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ArlingtonStaff not sure deer-culling is the way to go

Staff not sure deer-culling is the way to go

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As an advocacy group presses to cull the deer population in Arlington – by as much as 80 percent – county staff say the data collected so far do not necessarily suggest such an effort is warranted.

“There’s a lot of allegations that [deer] numbers are higher than they were before. That’s not statistically proven,” said Jennifer Toussaint, who has served as chief of Arlington’s animal control since 2016.

Toussaint was among those taking part in a Feb. 9 forum sponsored by the Arlington Committee of 100, as county officials continue efforts to discern roughly how many deer reside in the county, and whether that number is out of proportion with the resources available to sustain them.

The effort has been spearheaded for the last two years by members of Arlington Regional Master Naturalists, who contend that the deer population is on the rise and is, in the word of the modern era, unsustainable.


“We feel that the deer abundance has been increasing,” said Steve Young, who spoke at the meeting. “We now see herds of deer parading through the neighborhoods.”

A drone survey conducted over most of Arlington last year found 290 deer, working out to an average of about 13 for every square mile studied. Not surprisingly, wooded areas of the community saw more, urban areas far less.
During an earlier discussion on the topic held in 2020, the Master Naturalists group contended that Arlington has the resources for about 45 deer. Given the much larger number recorded, it’s perhaps inevitable that deer are beginning to foray into residential areas.

“If you grow a vegetable garden, you may have lost a lot of vegetables,” Young said. “The deer are running out of food.”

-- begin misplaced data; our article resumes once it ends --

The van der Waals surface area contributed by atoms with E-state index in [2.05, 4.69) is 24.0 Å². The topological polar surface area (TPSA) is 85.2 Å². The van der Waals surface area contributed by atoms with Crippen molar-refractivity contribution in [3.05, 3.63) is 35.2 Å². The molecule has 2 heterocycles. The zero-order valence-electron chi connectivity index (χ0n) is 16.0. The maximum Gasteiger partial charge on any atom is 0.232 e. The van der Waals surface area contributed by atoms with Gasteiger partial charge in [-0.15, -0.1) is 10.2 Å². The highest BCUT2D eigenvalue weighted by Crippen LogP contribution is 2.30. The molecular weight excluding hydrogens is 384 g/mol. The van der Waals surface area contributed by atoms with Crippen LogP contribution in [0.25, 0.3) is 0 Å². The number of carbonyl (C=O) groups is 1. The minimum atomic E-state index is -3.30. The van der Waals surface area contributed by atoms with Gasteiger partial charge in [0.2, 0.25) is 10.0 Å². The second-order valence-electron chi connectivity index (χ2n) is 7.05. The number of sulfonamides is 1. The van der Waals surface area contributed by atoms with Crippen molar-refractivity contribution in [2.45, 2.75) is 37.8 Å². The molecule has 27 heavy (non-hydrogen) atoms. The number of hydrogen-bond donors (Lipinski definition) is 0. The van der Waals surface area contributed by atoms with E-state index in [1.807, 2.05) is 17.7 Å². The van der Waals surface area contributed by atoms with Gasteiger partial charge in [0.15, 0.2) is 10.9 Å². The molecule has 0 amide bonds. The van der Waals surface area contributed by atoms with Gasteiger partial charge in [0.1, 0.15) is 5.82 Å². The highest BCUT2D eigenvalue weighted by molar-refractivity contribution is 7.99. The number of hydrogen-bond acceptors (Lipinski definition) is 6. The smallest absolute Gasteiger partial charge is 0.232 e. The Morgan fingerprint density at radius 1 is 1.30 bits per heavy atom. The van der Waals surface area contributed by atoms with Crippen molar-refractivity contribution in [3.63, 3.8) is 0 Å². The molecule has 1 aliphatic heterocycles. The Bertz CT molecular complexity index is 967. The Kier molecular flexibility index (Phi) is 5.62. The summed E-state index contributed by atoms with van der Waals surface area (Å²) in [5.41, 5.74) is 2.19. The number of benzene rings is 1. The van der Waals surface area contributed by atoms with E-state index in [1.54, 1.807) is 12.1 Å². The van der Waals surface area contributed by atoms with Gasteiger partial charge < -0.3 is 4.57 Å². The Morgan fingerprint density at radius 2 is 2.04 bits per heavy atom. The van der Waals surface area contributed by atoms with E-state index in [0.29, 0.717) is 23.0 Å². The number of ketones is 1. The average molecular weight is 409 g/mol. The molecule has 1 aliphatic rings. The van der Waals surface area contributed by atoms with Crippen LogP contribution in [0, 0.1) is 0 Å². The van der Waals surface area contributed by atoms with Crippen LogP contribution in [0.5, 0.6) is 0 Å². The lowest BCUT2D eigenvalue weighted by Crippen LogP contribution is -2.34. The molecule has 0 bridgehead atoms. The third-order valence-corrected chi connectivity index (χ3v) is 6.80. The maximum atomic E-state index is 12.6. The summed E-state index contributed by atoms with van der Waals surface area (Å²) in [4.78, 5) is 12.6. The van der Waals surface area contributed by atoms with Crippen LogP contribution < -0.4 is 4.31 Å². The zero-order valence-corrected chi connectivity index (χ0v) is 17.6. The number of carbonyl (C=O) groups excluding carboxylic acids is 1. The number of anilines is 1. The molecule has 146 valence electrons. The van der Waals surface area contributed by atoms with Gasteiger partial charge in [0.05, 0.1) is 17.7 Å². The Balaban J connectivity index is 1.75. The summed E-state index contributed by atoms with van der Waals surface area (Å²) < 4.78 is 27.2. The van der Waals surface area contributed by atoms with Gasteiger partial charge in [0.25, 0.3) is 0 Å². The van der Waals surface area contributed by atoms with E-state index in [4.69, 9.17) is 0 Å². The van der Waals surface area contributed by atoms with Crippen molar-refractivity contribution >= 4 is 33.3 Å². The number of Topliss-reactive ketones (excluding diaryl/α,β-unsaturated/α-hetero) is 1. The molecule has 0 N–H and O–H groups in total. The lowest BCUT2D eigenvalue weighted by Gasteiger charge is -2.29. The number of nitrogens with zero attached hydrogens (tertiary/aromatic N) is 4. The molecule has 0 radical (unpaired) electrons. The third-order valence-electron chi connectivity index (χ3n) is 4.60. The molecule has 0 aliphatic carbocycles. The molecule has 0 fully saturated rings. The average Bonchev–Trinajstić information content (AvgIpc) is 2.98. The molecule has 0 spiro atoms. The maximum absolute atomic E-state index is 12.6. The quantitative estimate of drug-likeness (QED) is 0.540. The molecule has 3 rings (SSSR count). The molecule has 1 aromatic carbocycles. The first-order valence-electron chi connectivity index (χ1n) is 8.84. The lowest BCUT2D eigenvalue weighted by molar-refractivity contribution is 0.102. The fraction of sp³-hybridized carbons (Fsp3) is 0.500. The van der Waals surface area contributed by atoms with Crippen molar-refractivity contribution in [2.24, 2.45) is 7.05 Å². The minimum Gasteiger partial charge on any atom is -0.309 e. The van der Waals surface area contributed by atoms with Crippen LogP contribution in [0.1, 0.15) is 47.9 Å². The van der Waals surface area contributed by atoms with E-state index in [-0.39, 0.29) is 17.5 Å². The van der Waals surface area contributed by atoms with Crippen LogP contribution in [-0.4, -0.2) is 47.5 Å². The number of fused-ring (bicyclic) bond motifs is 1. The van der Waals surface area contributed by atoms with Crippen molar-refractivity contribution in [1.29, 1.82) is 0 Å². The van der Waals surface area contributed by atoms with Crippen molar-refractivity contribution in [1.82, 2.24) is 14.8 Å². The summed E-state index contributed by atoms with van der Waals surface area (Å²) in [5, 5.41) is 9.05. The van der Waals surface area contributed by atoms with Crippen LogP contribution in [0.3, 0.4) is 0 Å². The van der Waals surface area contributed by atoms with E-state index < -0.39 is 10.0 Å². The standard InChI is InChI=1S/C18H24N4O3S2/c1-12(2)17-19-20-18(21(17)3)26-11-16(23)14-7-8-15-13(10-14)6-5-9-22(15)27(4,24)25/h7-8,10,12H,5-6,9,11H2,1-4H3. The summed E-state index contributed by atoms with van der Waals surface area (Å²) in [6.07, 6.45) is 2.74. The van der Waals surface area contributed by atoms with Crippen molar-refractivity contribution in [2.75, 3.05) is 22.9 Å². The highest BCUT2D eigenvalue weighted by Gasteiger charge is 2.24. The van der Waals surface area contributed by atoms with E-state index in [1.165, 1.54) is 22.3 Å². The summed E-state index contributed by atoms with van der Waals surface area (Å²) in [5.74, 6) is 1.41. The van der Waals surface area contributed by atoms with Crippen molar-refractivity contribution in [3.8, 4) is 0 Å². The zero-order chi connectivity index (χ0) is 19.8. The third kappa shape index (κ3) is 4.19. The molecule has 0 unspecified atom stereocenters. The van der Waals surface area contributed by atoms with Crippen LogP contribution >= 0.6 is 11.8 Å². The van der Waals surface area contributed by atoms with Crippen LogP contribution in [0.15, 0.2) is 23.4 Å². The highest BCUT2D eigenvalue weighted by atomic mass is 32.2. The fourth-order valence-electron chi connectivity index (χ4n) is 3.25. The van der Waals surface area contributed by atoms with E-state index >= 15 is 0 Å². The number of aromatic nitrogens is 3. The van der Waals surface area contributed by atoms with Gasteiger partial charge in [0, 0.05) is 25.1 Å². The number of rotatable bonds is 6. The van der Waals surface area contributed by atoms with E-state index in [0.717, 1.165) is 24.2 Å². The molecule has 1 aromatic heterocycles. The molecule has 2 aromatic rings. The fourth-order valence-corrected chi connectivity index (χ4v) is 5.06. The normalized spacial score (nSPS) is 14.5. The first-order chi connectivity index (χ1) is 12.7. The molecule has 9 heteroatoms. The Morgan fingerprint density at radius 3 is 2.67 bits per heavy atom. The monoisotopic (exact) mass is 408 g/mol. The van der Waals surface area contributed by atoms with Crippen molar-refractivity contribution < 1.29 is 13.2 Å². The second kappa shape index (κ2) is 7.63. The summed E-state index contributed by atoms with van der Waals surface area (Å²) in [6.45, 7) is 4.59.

The community’s effort to plant more trees is imperiled by a large deer crop, he added, as males rub up against the trees, stripping their bark.
“The deer move in and clobber those new plantings,” he said.

But Toussaint said there “is not a magic number” of deer, and said that, from a statistical standpoint, their presence does not seem to be engendering a backlash from the public.

“We get very few” concerns about deer, said Toussaint, who works for the Animal Welfare League of Arlington.

Less than 3 percent of complaints about wildlife since November 2020 were deer-related, she said, and the number of collisions between vehicles and deer in the county have been declining.

Rather than a blanket effort to cull the herd, animal-welfarae staff are compiling an action plan for non-lethal options in specific trouble spots, she said. Options range from deer birth control to providing overpasses above roads for their use.

Last year’s drone survey was another step in studying the problem. “We are now looking to hire a consultant” to move the process along, said Alonso Abugattas, a county-government naturalist.

Abugattas acknowledged that deer “do have some effect” on residential communities, as they require between 5 and 8 pounds of food per day. But like Toussaint, he seemed to intimate that something more targeted than simply blasting away at Bambi to reduce the population might be the preferred option, particularly in a community like Arlington where people are packed together close to nature.

There is an irony to all this discussion of overpopulation: At the early part of the 20th century, Virginia had almost no white-tailed deer left, due to both hunting and disease. Efforts to reverse that led to a revival starting in the 1940s, and today there could be as many of 1 million deer across the Old Dominion.

Since 1998, neighboring Fairfax County has had a program to cut the deer population, relying on hunters using both guns and bows. Several other jurisdictions also have efforts in place to limit their deer population.

In the end, however, deer are going to do what deer are going to do – seek out others of their kind.

“Deer are going to congregate,” Toussaint said. “They’re very social in that way.”

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